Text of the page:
Inside was a letter written on a heavy cream bond. As he unfolded the parchment, a Polaroid slid out. In the picture was a much younger version of himself kneeled next to a girl – a student of his – whose long black curls were swept up into pigtails on either side of her porcelain face. He stared at the photograph for several moments trying to place the girl and then… he finally remembered.
Little Susan Thompson had been raised by her single mother. A mother who loved her, but had to work several jobs in an attempt to pay rent and place food on the table. Because of this, Susan spent most of her time with her disabled grandmother who resided with them. This had meant that Little Susan Thompson had matured at a far greater pace than her contemporaries. Raised on the wrong side of town, it also meant, unfortunately, that she wouldn’t be given the same opportunities afforded children of more affluent families. However, Susan, albeit a little shy, had always been a good student and never forgot to show Mr. O’Brian her biggest and brightest smile, even on the cloudiest and rainiest of days.
He unfolded the letter and began to read…
Dear Mr. O’Brian,
This letter should have written itself several years ago, and I sincerely apologize for its delay. I’m not sure you will remember me (a photo is attached), but I had the pleasure of having you as my third grade teacher.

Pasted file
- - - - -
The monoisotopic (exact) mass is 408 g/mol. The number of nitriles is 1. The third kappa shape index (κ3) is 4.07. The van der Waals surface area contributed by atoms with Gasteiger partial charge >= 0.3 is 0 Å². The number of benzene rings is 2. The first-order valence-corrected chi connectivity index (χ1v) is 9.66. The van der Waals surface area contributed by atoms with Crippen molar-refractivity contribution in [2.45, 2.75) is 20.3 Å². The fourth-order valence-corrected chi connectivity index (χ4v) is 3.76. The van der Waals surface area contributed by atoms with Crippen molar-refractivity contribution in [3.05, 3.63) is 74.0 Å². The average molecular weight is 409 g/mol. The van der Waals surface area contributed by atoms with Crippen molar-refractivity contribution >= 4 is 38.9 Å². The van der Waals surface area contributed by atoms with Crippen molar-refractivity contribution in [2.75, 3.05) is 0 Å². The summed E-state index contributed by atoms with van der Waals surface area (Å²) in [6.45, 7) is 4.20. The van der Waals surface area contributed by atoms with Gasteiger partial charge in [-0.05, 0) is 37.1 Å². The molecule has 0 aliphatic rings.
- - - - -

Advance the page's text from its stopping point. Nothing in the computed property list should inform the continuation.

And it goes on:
While we spent only a mere 10 months together, your teachings, daily life lessons, and encouragement have lasted a lifetime. Over the years, my experiences have not all been good, and during many of the times that I found myself downtrodden, I thought back to your words of affirmation and hope, and I am sure that if it had not been for people like you telling me I should (and could) reach for the stars, I may not have always remembered to keep trying.
I am now married with two children of my own and this June marks the end of my second year teaching third grade. As I left my classroom today, I found myself particularly grateful for many things in my life. And I thought back to all the people and experiences which have comprised my journey thus far. You were one of them.
So I wanted to say, us students, we may not always remember everything you teach us, and we may not even remember your name (I, sadly, had to do some research to recall yours), but it doesn’t mean for a second that you are forgotten.
Thank you for helping to make my childhood and my life better.
At the end of the following day, Mr. O’Brian stood before his class without any worry or angst about his impending retirement, but instead found himself filled with nothing other than unfettered gratitude and love. He fingered the folded letter in his pocket as he uttered his last few words as a teacher, as he said goodbye to Classroom 24, to the students which sat before him, and to all those who sat there before them.
Seconds later, the final bell rang, and the children smiled at Mr. O’Brian as they eagerly rushed out of Classroom 24 and into the world, but certainly not out of his heart.
On behalf of my readers and myself, a big, hearty thank you to all the Mr. (and Ms.) O’Brian’s of the past, the present, and the future. The world is indeed better because of educators like you.